After last week's post  about Azerbaijan threatening to shoot down flights to the soon-to-open airport in Nagorno-Karabakh, a number of Azerbaijanis wrote in to argue that Azerbaijan would be fully in its rights to do so. One of them, Adil Baguirov, co-founder and member of the Board of Directors of the U.S. Azeris Network , agreed to a short email interview. It's printed, in its entirety, below.
The Bug Pit: Do you believe Azerbaijan would have a legal right to shoot down civilian aircraft going to the Karabakh airport?
Adil Baguirov: By definition, as well as from the standpoint of law and even logic, there can be no civil aircraft that would be determined, in a non-emergency situation, to land at an airport in the Armenia-occupied territories of Azerbaijan. Any and all aircraft that willingly tries to fly into, and land in, the Armenia-occupied territories of Azerbaijan, such as into the Khojaly airport (a.k.a. Stepanakert airport, or Khankendi airport) is not a civilian aircraft, but a military aircraft that can be carrying military cargo and personnel, and thus can be legally shot down. That entire airspace over the occupied territories has been a publicly declared Air Defense Identification Zone (ADIZ) since 1992.
Meanwhile, the 1944 Chicago Convention has clearly empowered Azerbaijan under Article 1 (Sovereignty), Article 2 (Territory), Article 4 (Misuse of civil aviation), Article 9 (Prohibited areas) and Article 89 (War and emergency conditions) a freedom of action in shooting down foreign aircraft without a flight plan in the war zone such as Nagorno-Karabakh (NK) region. Azerbaijan has been very vocal in asserting its rights, put Armenia, as well as the International Civil Aviation Organization (ICAO) and the European Civil Aviation Conference (ICAC) on notice since 2010, and has specifically designated and publicly declared Air Defense Identification Zone (ADIZ) over the entire area of Armenian occupation of the NK region and adjacent districts.
Then, the Montreal Protocol of 10 May 1984, which amended Article 3 of the Chicago Convention and became known as Article 3bis, is balanced by measures designed to protect the sovereignty of the subjacent State: "[E]very State ... is entitled to require the landing at some designated airport of a civil aircraft flying above its territory without authority or if there are reasonable grounds to conclude that it is being used for any purpose inconsistent with the aims of this Convention; it may also give such aircraft any other instructions to put an end to such violations...."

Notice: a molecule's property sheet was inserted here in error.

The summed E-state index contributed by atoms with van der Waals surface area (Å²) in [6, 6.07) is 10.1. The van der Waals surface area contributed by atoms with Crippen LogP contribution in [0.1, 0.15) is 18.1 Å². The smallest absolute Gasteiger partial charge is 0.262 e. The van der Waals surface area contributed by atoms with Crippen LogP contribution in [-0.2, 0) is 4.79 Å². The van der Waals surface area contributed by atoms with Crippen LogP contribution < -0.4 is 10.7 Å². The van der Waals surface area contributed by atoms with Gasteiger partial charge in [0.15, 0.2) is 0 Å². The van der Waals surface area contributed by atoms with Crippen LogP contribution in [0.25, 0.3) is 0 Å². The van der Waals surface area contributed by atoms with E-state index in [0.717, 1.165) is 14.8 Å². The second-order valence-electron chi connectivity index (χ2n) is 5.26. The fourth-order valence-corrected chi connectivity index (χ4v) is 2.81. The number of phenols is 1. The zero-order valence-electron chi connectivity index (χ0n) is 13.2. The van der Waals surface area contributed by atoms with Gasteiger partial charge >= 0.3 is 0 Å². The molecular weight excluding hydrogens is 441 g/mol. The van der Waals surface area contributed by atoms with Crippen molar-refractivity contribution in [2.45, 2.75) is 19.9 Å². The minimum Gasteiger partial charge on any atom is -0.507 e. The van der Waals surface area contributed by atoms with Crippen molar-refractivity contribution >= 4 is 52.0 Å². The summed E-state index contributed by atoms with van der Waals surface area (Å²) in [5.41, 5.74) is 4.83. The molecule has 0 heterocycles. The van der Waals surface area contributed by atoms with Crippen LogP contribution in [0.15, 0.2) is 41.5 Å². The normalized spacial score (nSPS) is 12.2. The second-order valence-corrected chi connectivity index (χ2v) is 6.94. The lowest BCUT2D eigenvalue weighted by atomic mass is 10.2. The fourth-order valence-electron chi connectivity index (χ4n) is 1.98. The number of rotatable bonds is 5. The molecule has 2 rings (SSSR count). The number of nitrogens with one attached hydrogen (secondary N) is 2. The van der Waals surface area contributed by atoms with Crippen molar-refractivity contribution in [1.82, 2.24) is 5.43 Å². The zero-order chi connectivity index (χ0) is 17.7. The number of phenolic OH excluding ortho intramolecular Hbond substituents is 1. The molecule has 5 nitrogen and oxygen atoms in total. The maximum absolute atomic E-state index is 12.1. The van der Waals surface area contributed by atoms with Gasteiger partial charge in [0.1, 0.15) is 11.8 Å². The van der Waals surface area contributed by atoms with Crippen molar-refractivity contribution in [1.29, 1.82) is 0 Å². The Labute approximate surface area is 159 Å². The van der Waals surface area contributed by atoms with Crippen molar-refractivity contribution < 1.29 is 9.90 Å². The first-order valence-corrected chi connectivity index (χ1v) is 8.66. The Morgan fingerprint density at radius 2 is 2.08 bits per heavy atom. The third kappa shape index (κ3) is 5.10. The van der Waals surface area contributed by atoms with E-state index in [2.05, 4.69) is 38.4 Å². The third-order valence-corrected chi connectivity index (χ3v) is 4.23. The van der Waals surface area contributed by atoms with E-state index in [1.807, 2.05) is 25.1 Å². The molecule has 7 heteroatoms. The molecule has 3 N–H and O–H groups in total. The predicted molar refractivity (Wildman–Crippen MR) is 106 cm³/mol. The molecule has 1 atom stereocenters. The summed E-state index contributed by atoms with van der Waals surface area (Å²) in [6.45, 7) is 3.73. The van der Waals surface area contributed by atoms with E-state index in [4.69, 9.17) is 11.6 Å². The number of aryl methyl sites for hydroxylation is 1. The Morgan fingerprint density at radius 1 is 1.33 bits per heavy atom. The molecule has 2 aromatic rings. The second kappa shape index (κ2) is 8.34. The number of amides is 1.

Finally, there are many examples of aircraft being shot down due to mistakes in their identification. Thus, the right question would be - who in their right mind would want to fly into a warzone?!
BP: From the Azerbaijani perspective, how is operating an airport different from using a road to get from Armenia to Karabakh?
AB: Airports are regulated not only by domestic authorities, but also by international authorities, such as Civil Aviation Organization (ICAO), that assign three-letter codes to them. Such three-letter codes are required for all legitimate airports, and the Khojaly airport (a.k.a. Stepanakert airport, or Khankendi airport) does not have it. Also, airports have a much higher strategic value from the military standpoint - and are always among the very first targets in any airstrikes. That is because they can move military cargo and personnel much faster than wheeled machines can on paved or unpaved roads. However, it is almost guaranteed that the Lachin road, that connects Armenia with the Armenia-occupied territories of Azerbaijan, including Nagorno-Karabakh, would also be among primary targets if the war escalates from the current low-intensity state.
BP: What would Azerbaijan gain from shooting down an aircraft?
AB: By shooting a military aircraft of Armenia, Azerbaijan would decrease Armenia's military potential and get closer to liberation of its lands, which constitute some 16% of Azerbaijani territory, restoring its sovereignty and territorial integrity, which have been violated by Armenia since 1992.
BP: Given that world public opinion is likely to disapprove of shooting down a civilian aircraft, leaving aside any legal questions, how should Azerbaijan frame such a move so as to not become a pariah state?
AB: Per above, there can be no civil aircraft willingly and defiantly flying into a warzone. However, obviously the Armenian government propaganda and lobby would attempt to twist the simple logic and facts, and present it as a case of "aggressive" Azerbaijan doing harm to "innocent" Armenia. In any case, Azerbaijan will always do everything it can to liberate its lands from Armenia's occupation, and to restore its territorial integrity and sovereignty over Nagorno-Karabakh. It has made many sacrifices so far, and would spare no effort to see Karabakh liberated and free, where all people can live together side-by-side, and where not a military junta, but a regular civil government can operate.